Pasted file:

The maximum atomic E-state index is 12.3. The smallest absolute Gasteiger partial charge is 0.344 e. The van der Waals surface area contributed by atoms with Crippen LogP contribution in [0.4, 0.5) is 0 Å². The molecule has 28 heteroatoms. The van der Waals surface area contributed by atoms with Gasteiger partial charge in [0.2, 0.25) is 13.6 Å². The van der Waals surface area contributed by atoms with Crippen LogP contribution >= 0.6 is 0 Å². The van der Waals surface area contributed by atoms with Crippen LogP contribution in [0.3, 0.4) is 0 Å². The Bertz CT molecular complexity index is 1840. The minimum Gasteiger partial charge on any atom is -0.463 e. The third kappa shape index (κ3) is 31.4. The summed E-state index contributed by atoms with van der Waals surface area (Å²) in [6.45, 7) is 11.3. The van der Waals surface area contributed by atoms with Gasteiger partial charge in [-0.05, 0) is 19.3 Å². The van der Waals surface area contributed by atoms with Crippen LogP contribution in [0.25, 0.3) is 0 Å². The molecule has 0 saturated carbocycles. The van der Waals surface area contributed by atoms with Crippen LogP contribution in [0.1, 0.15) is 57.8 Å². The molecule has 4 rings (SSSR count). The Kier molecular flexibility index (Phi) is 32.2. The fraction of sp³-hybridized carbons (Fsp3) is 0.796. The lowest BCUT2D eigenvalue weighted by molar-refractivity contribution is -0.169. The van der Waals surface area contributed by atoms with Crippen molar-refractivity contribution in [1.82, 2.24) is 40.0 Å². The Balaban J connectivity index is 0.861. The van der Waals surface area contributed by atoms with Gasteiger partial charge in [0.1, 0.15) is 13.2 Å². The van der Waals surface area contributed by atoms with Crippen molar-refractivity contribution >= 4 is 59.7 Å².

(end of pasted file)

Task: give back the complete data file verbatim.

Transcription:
The maximum atomic E-state index is 12.3. The smallest absolute Gasteiger partial charge is 0.344 e. The van der Waals surface area contributed by atoms with Crippen LogP contribution in [0.4, 0.5) is 0 Å². The molecule has 28 heteroatoms. The van der Waals surface area contributed by atoms with Gasteiger partial charge in [0.2, 0.25) is 13.6 Å². The van der Waals surface area contributed by atoms with Crippen LogP contribution >= 0.6 is 0 Å². The van der Waals surface area contributed by atoms with Crippen LogP contribution in [0.3, 0.4) is 0 Å². The Bertz CT molecular complexity index is 1840. The minimum Gasteiger partial charge on any atom is -0.463 e. The third kappa shape index (κ3) is 31.4. The summed E-state index contributed by atoms with van der Waals surface area (Å²) in [6.45, 7) is 11.3. The van der Waals surface area contributed by atoms with Gasteiger partial charge in [-0.05, 0) is 19.3 Å². The van der Waals surface area contributed by atoms with Crippen LogP contribution in [0.25, 0.3) is 0 Å². The molecule has 0 saturated carbocycles. The van der Waals surface area contributed by atoms with Crippen LogP contribution in [0.1, 0.15) is 57.8 Å². The molecule has 4 rings (SSSR count). The Kier molecular flexibility index (Phi) is 32.2. The fraction of sp³-hybridized carbons (Fsp3) is 0.796. The lowest BCUT2D eigenvalue weighted by molar-refractivity contribution is -0.169. The van der Waals surface area contributed by atoms with Crippen molar-refractivity contribution in [1.82, 2.24) is 40.0 Å². The Balaban J connectivity index is 0.861. The van der Waals surface area contributed by atoms with Gasteiger partial charge in [0.1, 0.15) is 13.2 Å². The van der Waals surface area contributed by atoms with Crippen molar-refractivity contribution >= 4 is 59.7 Å².